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photosynthesis in greenhouses

The unique process of Photosynthesis

Life on earth (in form that we know it) would be impossible without the process of photosynthesis. It is responsible for the oxygen we breath and food we eat. Also, most of the materials we use and the fossil fuels we consume are the result of photosynthesis.

Photosynthesis is the process by which green plants transform light energy into chemical energy. In photosynthesis, light energy is captured and used to convert water, carbon dioxide and minerals into oxygen and sugars.

Photosynthesis and greenhouse cultivation

The very concept of greenhouse cultivation is based on stimulating and controlling growth of plants. As crop growth is dependent of photosynthesis, we generally strive to achieve increased photosynthesis in greenhouses. By creating the ideal circumstances for the crops to grow, and thus for photosynthesis to occur, production and quality can be increased. Because light is a key ingredient for the photosynthesis, greenhouses are designed in such a way that light interception is as low as possible. All technical installations also influence photosynthesis in one way or the other. This can be supplementing on limiting factors (mostly light & CO2) or controlling the rate of photosynthesis with the greenhouse temperature and available light.

Ingredients for photosynthesis

One of the materials a plant needs for it to grow is sugar. Sugar is created by the plant itself through the process of photosynthesis. For this to occur, the plant needs carbon dioxide, water and light as ingredients.

Through small openings (stomata) on the surface of (primarily) the bottom of the leaves, carbon dioxide is able to enter the plant cells. In these plant cells, there are green pigment cells called chlorophyll. It is in these cells that a reaction takes place between carbon dioxide (CO2) and water (H2O), under influence of light. The product of this reaction is a sugar (C6H12O6) and oxygen (O2). This very reaction is what we call photosynthesis.

CO2 + H2O + Light  →  C6H12O6 + O2

In order for the photosynthesis to occur, light is needed. The light provides the energy required to combine CO2 and water into sugars. A larger photosynthesis activity allows a plant to grow faster as more new cells can me made. The process of photosynthesis can be influenced by temperature, light and CO2. In the simplified chemical equation, water is also mentioned. The water is not sourced through the air, but from water of the plant cells. With a proper irrigation system in the greenhouse, the quantity of water supply won’t be of any influence on the photosynthesis process.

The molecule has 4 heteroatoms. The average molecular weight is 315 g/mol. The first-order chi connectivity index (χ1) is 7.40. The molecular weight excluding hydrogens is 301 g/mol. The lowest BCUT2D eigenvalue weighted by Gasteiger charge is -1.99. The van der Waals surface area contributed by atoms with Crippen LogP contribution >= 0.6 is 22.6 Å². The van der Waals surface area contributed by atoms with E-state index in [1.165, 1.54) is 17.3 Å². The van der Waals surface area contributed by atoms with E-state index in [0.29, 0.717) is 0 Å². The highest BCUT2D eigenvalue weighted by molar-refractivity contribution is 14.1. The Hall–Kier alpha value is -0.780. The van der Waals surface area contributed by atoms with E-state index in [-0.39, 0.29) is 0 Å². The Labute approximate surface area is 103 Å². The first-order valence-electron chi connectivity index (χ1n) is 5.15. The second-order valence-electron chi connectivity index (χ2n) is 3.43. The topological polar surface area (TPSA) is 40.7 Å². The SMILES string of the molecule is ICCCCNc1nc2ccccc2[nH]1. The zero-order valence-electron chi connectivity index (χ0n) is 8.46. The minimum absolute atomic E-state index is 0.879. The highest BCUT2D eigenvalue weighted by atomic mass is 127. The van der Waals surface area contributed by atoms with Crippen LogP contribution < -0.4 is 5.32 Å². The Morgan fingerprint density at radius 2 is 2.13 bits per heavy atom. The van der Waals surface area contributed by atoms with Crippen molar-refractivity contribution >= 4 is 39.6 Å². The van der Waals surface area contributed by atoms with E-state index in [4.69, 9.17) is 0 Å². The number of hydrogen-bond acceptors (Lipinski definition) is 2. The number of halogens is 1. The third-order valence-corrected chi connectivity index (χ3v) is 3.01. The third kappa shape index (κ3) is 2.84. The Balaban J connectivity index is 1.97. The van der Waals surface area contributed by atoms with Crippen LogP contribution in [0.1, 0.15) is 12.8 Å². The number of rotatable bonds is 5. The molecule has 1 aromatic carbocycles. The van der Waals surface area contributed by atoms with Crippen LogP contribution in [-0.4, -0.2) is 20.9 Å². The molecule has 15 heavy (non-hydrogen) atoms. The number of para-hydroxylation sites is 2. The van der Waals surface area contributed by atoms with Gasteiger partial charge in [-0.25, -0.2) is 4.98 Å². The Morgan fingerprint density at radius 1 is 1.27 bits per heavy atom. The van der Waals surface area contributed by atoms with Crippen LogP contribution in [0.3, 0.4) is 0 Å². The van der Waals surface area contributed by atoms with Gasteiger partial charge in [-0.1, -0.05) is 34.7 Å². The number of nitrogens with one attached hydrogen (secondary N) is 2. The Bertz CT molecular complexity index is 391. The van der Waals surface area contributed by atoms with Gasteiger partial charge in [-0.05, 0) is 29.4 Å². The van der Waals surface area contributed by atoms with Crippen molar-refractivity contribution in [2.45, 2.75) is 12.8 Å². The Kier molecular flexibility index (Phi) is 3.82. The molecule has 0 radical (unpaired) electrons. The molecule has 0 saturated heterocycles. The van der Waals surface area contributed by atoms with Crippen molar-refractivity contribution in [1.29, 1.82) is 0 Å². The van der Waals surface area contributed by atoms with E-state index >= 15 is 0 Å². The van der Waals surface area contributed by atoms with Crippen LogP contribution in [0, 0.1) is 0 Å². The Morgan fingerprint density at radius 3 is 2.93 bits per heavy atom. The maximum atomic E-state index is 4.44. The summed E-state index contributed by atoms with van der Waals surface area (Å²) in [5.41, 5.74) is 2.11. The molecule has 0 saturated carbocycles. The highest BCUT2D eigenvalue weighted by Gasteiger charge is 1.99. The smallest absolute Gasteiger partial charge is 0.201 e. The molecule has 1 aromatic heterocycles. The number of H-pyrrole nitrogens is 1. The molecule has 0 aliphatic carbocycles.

Usage of the sugars

The sugars created through photosynthesis are used for two purposes. The first is as a construction agent for new plant cells. Sugars are used in another way for respiration. In this process, sugar serves as fuel.

Construction agent

The sugars are mainly created in the green parts of the leaves. From the leaves, the sugars are transported to the growing-points, where new cells are formed. Sugars are used as raw-material for the construction of plant cells.
After really sunny days, the plant has created so much sugars, that in the night the creation of cells can continue. With a high photosynthesis-rate, the sugar concentration in the leaves increases, which slows down the creation of new sugars. Plants are then able to store the excessive sugar in the form of starch. At a later moment, the starch can be turned back to sugar and can still be used.

Respiration

Like humans, plants are living organisms which implicates that plants breathe. This breathing /respiration of a plant burns sugars. For the creation of these sugars, light energy was needed, with respiration this energy is released again. This energy is used for all living processes of the plant. The respiration takes place throughout the plant, even in the roots to take in water. With respiration the photosynthesis process occurs in reversed order.